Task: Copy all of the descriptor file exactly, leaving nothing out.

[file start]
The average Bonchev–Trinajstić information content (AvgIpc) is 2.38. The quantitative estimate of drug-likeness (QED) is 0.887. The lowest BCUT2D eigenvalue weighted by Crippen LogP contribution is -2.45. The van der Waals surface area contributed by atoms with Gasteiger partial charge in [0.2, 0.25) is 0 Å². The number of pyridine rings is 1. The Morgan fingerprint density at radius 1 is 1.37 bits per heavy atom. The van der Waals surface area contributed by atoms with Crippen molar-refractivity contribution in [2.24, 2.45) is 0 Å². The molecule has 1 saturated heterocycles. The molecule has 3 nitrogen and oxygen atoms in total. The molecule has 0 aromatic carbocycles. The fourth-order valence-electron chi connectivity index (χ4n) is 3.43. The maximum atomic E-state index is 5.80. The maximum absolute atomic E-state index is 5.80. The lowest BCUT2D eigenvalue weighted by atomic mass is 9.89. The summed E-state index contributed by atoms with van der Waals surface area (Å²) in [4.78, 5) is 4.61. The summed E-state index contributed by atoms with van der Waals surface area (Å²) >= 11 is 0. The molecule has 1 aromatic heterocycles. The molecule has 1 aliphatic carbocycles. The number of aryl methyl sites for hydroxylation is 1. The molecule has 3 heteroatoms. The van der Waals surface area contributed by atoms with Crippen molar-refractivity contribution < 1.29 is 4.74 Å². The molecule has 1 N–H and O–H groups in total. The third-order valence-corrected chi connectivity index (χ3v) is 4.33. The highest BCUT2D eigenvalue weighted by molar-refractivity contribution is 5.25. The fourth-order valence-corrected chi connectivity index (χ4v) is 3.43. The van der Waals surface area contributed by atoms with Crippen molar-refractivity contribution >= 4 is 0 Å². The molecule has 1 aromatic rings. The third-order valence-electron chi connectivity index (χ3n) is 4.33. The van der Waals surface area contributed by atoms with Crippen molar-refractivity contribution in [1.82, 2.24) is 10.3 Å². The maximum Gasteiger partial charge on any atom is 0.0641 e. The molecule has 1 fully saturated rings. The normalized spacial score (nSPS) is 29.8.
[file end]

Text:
The average Bonchev–Trinajstić information content (AvgIpc) is 2.38. The quantitative estimate of drug-likeness (QED) is 0.887. The lowest BCUT2D eigenvalue weighted by Crippen LogP contribution is -2.45. The van der Waals surface area contributed by atoms with Gasteiger partial charge in [0.2, 0.25) is 0 Å². The number of pyridine rings is 1. The Morgan fingerprint density at radius 1 is 1.37 bits per heavy atom. The van der Waals surface area contributed by atoms with Crippen molar-refractivity contribution in [2.24, 2.45) is 0 Å². The molecule has 1 saturated heterocycles. The molecule has 3 nitrogen and oxygen atoms in total. The molecule has 0 aromatic carbocycles. The fourth-order valence-electron chi connectivity index (χ4n) is 3.43. The maximum atomic E-state index is 5.80. The maximum absolute atomic E-state index is 5.80. The lowest BCUT2D eigenvalue weighted by atomic mass is 9.89. The summed E-state index contributed by atoms with van der Waals surface area (Å²) in [4.78, 5) is 4.61. The summed E-state index contributed by atoms with van der Waals surface area (Å²) >= 11 is 0. The molecule has 1 aromatic heterocycles. The molecule has 1 aliphatic carbocycles. The number of aryl methyl sites for hydroxylation is 1. The molecule has 3 heteroatoms. The van der Waals surface area contributed by atoms with Crippen molar-refractivity contribution < 1.29 is 4.74 Å². The molecule has 1 N–H and O–H groups in total. The third-order valence-corrected chi connectivity index (χ3v) is 4.33. The highest BCUT2D eigenvalue weighted by molar-refractivity contribution is 5.25. The fourth-order valence-corrected chi connectivity index (χ4v) is 3.43. The van der Waals surface area contributed by atoms with Crippen molar-refractivity contribution >= 4 is 0 Å². The molecule has 1 aromatic rings. The third-order valence-electron chi connectivity index (χ3n) is 4.33. The van der Waals surface area contributed by atoms with Crippen molar-refractivity contribution in [1.82, 2.24) is 10.3 Å². The maximum Gasteiger partial charge on any atom is 0.0641 e. The molecule has 1 fully saturated rings. The normalized spacial score (nSPS) is 29.8.